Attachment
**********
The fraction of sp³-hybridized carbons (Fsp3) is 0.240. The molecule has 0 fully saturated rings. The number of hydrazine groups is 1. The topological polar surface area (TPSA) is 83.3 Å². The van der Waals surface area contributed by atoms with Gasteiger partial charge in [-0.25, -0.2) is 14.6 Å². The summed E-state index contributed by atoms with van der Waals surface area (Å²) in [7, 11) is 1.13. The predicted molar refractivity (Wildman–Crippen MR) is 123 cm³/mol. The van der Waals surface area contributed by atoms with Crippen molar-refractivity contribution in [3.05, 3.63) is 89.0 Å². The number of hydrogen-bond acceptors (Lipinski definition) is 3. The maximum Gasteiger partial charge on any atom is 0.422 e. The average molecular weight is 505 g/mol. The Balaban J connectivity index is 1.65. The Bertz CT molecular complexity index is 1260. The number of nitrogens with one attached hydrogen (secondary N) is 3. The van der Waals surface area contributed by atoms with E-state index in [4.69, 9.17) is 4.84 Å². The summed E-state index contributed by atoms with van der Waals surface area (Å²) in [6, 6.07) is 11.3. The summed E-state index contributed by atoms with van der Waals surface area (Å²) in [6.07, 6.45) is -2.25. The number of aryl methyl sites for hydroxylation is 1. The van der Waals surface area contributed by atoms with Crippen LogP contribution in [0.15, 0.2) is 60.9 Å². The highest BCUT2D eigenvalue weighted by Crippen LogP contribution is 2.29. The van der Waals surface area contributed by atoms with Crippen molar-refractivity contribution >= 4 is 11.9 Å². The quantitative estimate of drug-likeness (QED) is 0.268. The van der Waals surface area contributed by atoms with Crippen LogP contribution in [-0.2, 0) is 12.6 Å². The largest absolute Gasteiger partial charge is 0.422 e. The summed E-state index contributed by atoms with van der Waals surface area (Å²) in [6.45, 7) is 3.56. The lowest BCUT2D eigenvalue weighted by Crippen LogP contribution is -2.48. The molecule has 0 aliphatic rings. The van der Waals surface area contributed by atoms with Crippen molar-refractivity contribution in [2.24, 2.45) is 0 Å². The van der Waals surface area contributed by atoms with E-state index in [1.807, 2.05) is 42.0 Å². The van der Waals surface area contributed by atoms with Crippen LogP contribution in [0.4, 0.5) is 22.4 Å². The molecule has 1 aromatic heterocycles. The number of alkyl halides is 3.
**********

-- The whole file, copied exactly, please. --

The fraction of sp³-hybridized carbons (Fsp3) is 0.240. The molecule has 0 fully saturated rings. The number of hydrazine groups is 1. The topological polar surface area (TPSA) is 83.3 Å². The van der Waals surface area contributed by atoms with Gasteiger partial charge in [-0.25, -0.2) is 14.6 Å². The summed E-state index contributed by atoms with van der Waals surface area (Å²) in [7, 11) is 1.13. The predicted molar refractivity (Wildman–Crippen MR) is 123 cm³/mol. The van der Waals surface area contributed by atoms with Crippen molar-refractivity contribution in [3.05, 3.63) is 89.0 Å². The number of hydrogen-bond acceptors (Lipinski definition) is 3. The maximum Gasteiger partial charge on any atom is 0.422 e. The average molecular weight is 505 g/mol. The Balaban J connectivity index is 1.65. The Bertz CT molecular complexity index is 1260. The number of nitrogens with one attached hydrogen (secondary N) is 3. The van der Waals surface area contributed by atoms with E-state index in [4.69, 9.17) is 4.84 Å². The summed E-state index contributed by atoms with van der Waals surface area (Å²) in [6, 6.07) is 11.3. The summed E-state index contributed by atoms with van der Waals surface area (Å²) in [6.07, 6.45) is -2.25. The number of aryl methyl sites for hydroxylation is 1. The van der Waals surface area contributed by atoms with Crippen LogP contribution in [0.15, 0.2) is 60.9 Å². The highest BCUT2D eigenvalue weighted by Crippen LogP contribution is 2.29. The van der Waals surface area contributed by atoms with Crippen molar-refractivity contribution >= 4 is 11.9 Å². The quantitative estimate of drug-likeness (QED) is 0.268. The van der Waals surface area contributed by atoms with Crippen LogP contribution in [-0.2, 0) is 12.6 Å². The largest absolute Gasteiger partial charge is 0.422 e. The summed E-state index contributed by atoms with van der Waals surface area (Å²) in [6.45, 7) is 3.56. The lowest BCUT2D eigenvalue weighted by Crippen LogP contribution is -2.48. The molecule has 0 aliphatic rings. The van der Waals surface area contributed by atoms with Crippen molar-refractivity contribution in [2.24, 2.45) is 0 Å². The van der Waals surface area contributed by atoms with E-state index in [1.807, 2.05) is 42.0 Å². The van der Waals surface area contributed by atoms with Crippen LogP contribution in [0.4, 0.5) is 22.4 Å². The molecule has 1 aromatic heterocycles. The number of alkyl halides is 3.